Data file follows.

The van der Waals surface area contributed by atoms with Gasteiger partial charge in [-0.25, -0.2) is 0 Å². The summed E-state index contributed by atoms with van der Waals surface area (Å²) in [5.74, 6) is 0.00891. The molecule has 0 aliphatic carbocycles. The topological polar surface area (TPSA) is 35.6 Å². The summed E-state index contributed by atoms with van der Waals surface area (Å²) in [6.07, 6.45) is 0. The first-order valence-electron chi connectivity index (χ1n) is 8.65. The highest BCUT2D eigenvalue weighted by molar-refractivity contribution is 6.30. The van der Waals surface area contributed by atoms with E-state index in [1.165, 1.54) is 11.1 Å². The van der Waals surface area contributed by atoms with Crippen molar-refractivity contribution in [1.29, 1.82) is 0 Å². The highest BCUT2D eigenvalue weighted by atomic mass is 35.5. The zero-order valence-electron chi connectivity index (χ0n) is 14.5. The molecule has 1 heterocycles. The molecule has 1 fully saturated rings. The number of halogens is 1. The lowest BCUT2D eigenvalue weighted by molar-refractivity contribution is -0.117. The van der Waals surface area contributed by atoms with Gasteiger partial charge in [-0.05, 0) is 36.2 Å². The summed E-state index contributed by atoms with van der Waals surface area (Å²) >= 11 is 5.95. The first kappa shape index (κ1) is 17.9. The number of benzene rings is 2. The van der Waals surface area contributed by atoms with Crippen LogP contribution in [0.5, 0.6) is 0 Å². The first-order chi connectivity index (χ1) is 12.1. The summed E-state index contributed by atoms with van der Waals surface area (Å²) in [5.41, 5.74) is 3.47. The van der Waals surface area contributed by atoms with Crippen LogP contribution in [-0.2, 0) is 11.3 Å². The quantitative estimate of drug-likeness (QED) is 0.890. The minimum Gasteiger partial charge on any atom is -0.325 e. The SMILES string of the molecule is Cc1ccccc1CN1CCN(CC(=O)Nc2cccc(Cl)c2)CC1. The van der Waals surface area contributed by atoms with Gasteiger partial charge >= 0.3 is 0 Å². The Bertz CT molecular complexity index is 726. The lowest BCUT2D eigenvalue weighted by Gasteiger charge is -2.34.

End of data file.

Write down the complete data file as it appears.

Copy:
The van der Waals surface area contributed by atoms with Gasteiger partial charge in [-0.25, -0.2) is 0 Å². The summed E-state index contributed by atoms with van der Waals surface area (Å²) in [5.74, 6) is 0.00891. The molecule has 0 aliphatic carbocycles. The topological polar surface area (TPSA) is 35.6 Å². The summed E-state index contributed by atoms with van der Waals surface area (Å²) in [6.07, 6.45) is 0. The first-order valence-electron chi connectivity index (χ1n) is 8.65. The highest BCUT2D eigenvalue weighted by molar-refractivity contribution is 6.30. The van der Waals surface area contributed by atoms with E-state index in [1.165, 1.54) is 11.1 Å². The van der Waals surface area contributed by atoms with Crippen molar-refractivity contribution in [1.29, 1.82) is 0 Å². The highest BCUT2D eigenvalue weighted by atomic mass is 35.5. The zero-order valence-electron chi connectivity index (χ0n) is 14.5. The molecule has 1 heterocycles. The molecule has 1 fully saturated rings. The number of halogens is 1. The lowest BCUT2D eigenvalue weighted by molar-refractivity contribution is -0.117. The van der Waals surface area contributed by atoms with Gasteiger partial charge in [-0.05, 0) is 36.2 Å². The summed E-state index contributed by atoms with van der Waals surface area (Å²) >= 11 is 5.95. The first kappa shape index (κ1) is 17.9. The number of benzene rings is 2. The van der Waals surface area contributed by atoms with Crippen LogP contribution in [0.5, 0.6) is 0 Å². The first-order chi connectivity index (χ1) is 12.1. The summed E-state index contributed by atoms with van der Waals surface area (Å²) in [5.41, 5.74) is 3.47. The van der Waals surface area contributed by atoms with Crippen LogP contribution in [-0.2, 0) is 11.3 Å². The quantitative estimate of drug-likeness (QED) is 0.890. The minimum Gasteiger partial charge on any atom is -0.325 e. The SMILES string of the molecule is Cc1ccccc1CN1CCN(CC(=O)Nc2cccc(Cl)c2)CC1. The van der Waals surface area contributed by atoms with Gasteiger partial charge >= 0.3 is 0 Å². The Bertz CT molecular complexity index is 726. The lowest BCUT2D eigenvalue weighted by Gasteiger charge is -2.34.